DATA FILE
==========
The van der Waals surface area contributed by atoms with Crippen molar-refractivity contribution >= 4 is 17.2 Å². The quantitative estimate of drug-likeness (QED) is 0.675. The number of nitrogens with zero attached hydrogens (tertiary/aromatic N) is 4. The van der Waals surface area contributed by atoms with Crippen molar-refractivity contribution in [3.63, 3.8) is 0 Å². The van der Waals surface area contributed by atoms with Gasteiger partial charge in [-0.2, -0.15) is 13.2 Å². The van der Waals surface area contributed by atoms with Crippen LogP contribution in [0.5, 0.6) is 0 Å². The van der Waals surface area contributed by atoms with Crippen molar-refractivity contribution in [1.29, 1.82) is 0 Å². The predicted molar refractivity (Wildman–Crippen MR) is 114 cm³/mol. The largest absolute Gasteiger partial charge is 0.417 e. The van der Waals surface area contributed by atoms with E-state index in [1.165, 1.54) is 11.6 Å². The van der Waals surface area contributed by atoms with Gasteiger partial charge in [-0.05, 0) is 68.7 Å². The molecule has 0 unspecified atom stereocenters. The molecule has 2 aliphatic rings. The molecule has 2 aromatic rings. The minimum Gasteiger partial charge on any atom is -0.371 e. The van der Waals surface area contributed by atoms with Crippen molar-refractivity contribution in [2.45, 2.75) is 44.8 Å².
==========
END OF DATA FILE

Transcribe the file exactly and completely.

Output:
The van der Waals surface area contributed by atoms with Crippen molar-refractivity contribution >= 4 is 17.2 Å². The quantitative estimate of drug-likeness (QED) is 0.675. The number of nitrogens with zero attached hydrogens (tertiary/aromatic N) is 4. The van der Waals surface area contributed by atoms with Crippen molar-refractivity contribution in [3.63, 3.8) is 0 Å². The van der Waals surface area contributed by atoms with Gasteiger partial charge in [-0.2, -0.15) is 13.2 Å². The van der Waals surface area contributed by atoms with Crippen LogP contribution in [0.5, 0.6) is 0 Å². The van der Waals surface area contributed by atoms with Crippen molar-refractivity contribution in [1.29, 1.82) is 0 Å². The predicted molar refractivity (Wildman–Crippen MR) is 114 cm³/mol. The largest absolute Gasteiger partial charge is 0.417 e. The van der Waals surface area contributed by atoms with E-state index in [1.165, 1.54) is 11.6 Å². The van der Waals surface area contributed by atoms with Gasteiger partial charge in [-0.05, 0) is 68.7 Å². The molecule has 0 unspecified atom stereocenters. The molecule has 2 aliphatic rings. The molecule has 2 aromatic rings. The minimum Gasteiger partial charge on any atom is -0.371 e. The van der Waals surface area contributed by atoms with Crippen molar-refractivity contribution in [2.45, 2.75) is 44.8 Å².